Liquidation provisions in a contract entail the payment of a predetermined sum as compensation when a contractual breach occurs.
These liquidation provisions are alternatively referred to as liquidated damages clauses. Poorly drafted, this clause could result in substantial litigation and legal complications, contrary to its intended purpose. It is advisable to opt for a more standard clause where the parties mutually specify the damages and agreed-upon amount in the event of a delivery delay.
An example of a liquidated damages clause:
“If the seller breaches their obligations as outlined in this agreement by failing to deliver goods or services according to the mutually agreed-upon schedule, the buyer shall be entitled to recover a daily amount of AED as liquidated damages for each day of delay.”
Parties in a contract include such provisions to prevent disputes over the amount of damages, which can be costly when taken to court, involving legal fees and extensive discovery processes.
Liquidated damages clauses also resolve disputes related to mitigation. With this clause, a breaching party cannot argue for a reduction in damages or claim that the aggrieved party failed to mitigate, ensuring predictability as intended.
A liquidated damages clause often becomes a focal point in litigation when defaults occur later on, with one party finding it excessive.
Various issues arise from liquidated damages clauses, leading to different drafting techniques that parties should consider when negotiating the terms of such provisions. These issues include:
Exercising caution in the drafting of optional liquidated damages clauses is advisable. In cases of litigation, a party that breaches an agreement can contest the validity of an optional liquidated damages clause and the buyer’s choice to invoke it. While certain courts have upheld the enforceability of optional liquidated damages clauses for sophisticated parties, the prevailing consensus leans toward their unenforceability.
Courts may invalidate such clauses if they appear to lack reasonable attempts to estimate potential losses. Consequently, it is prudent to refrain from incorporating an optional liquidated damages clause altogether.
If there is a genuine necessity for such a clause, consider including the following provision:
“If the liquidated damages clause within this agreement is deemed to function as a penalty due to its allowance for the aggrieved party to invoke it, the parties mutually agree that the liquidated damages provision shall apply, rendering the option null and void.”
Detailing the Damages Parties Intend to Liquidate
Parties often overlook the importance of specifying the types of damages they intend to liquidate. For instance, let’s consider a hypothetical scenario where a widget manufacturer serves as the seller, and the buyer is responsible for distributing the widgets. The manufacturer’s delays can potentially disrupt the wholesaler’s downstream operations, resulting in reputational damage. In addition, the wholesaler might incur costs associated with compensating its customers, who are the retailers.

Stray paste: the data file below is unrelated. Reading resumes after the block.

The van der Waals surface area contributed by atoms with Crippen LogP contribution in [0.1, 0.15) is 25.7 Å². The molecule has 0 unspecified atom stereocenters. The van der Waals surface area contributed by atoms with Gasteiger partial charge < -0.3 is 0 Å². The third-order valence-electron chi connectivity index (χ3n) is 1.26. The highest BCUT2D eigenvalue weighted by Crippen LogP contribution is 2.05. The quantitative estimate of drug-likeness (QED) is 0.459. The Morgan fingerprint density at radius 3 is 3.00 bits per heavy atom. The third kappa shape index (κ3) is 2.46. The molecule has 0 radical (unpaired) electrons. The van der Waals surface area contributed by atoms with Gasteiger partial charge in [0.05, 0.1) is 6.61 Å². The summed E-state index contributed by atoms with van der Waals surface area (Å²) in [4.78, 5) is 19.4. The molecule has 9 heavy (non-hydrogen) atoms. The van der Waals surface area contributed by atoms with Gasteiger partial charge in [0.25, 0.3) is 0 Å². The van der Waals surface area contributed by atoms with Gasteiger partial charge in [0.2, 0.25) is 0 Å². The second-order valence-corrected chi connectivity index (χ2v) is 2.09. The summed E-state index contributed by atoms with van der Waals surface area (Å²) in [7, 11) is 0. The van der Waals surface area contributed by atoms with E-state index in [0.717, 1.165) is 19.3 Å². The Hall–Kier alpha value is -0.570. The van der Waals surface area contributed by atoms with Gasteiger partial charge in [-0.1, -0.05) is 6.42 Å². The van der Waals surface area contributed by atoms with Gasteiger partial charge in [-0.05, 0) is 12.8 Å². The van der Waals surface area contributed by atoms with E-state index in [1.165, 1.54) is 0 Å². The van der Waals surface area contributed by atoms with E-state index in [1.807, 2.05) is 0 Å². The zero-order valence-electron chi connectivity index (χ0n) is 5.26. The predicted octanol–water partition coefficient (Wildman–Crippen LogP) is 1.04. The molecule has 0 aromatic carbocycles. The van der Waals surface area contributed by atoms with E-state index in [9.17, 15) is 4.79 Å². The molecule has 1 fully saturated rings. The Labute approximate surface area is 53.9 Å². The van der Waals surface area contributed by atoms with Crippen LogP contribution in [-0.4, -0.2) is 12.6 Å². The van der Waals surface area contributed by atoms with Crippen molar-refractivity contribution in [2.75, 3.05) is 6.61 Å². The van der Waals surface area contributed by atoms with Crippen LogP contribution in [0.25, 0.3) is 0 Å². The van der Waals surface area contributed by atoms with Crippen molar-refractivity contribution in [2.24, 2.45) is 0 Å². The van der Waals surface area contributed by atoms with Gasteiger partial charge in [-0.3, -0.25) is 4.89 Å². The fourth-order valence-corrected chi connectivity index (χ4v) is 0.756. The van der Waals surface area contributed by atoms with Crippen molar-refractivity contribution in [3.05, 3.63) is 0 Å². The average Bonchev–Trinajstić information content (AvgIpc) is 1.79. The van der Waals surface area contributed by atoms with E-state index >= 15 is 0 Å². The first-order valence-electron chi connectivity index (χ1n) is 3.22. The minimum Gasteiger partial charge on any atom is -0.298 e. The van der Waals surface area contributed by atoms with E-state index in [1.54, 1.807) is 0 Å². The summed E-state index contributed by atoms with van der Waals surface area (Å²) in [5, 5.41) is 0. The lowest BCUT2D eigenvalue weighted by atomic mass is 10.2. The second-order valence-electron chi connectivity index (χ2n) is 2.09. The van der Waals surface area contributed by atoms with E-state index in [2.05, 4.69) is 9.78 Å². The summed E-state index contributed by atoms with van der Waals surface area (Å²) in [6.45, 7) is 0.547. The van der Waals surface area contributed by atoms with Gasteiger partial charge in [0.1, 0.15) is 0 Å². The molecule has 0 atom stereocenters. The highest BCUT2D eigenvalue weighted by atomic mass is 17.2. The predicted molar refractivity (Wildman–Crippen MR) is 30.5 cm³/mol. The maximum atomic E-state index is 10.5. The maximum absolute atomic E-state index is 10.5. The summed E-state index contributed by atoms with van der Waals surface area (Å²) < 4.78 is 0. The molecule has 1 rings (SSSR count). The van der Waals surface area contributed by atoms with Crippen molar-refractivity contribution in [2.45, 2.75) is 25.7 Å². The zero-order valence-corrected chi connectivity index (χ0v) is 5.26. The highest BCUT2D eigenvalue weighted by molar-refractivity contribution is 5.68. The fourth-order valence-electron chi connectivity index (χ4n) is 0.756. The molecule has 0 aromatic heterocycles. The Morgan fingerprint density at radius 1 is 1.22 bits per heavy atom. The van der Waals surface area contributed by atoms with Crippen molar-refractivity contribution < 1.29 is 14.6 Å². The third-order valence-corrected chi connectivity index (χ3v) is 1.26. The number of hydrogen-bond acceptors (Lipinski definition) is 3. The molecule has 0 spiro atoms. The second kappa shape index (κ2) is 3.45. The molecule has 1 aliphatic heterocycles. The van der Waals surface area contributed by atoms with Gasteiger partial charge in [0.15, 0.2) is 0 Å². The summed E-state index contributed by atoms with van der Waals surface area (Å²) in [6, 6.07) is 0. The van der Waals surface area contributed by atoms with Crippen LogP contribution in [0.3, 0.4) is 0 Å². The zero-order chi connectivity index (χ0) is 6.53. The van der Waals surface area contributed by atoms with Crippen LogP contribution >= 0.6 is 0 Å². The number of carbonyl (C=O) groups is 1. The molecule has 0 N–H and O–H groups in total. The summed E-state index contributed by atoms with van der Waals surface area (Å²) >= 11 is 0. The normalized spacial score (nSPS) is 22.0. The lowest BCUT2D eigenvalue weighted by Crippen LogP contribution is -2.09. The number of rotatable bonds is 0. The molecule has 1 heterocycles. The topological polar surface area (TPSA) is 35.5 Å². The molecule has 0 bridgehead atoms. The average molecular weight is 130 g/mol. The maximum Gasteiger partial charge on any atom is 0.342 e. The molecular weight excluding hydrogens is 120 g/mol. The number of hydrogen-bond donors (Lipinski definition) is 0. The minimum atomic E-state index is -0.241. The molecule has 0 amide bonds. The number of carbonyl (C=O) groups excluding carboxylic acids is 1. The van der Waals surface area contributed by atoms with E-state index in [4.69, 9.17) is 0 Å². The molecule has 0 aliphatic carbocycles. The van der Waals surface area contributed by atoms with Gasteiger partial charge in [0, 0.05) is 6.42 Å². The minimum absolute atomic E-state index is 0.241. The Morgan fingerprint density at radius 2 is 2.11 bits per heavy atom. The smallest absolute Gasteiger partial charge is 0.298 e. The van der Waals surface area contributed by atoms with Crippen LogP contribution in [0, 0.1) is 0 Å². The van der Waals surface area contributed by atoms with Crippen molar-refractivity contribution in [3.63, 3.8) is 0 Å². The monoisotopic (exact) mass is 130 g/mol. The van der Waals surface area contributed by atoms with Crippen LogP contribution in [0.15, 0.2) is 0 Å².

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On the other hand, a delay by the manufacturer could also lead to the wholesaler losing its ability to resell products to retailers. These two types of damages have distinct consequences, underscoring the need for careful deliberation when drafting a liquidated damages clause. It becomes crucial to specify the precise losses that will and will not be subject to liquidation.
To address the aforementioned scenario, parties may include a clause similar to the following:
“The liquidated damages clause outlined herein is intended to cover reputational losses and other losses incurred or anticipated by the buyer if the seller’s delay does not result in the buyer losing the ability to resell widgets. The provision for liquidated damages shall not apply if the seller’s delay leads to the buyer losing sales on existing contracts.”
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Under what circumstances is a liquidated damages clause permitted?
A liquidated damages clause may be deemed valid under the following conditions:
1. When the damages or losses resulting from a contract breach are uncertain.
2. When it is challenging to establish the precise amount of damage or loss.
3. When the specified amount in the liquidated damages clause is reasonable and equitable.
4. When there are no alternative remedies available to cover the damages.
5. When the damages are intended to serve as protection against a breach of contract rather than as a penalty for such a breach.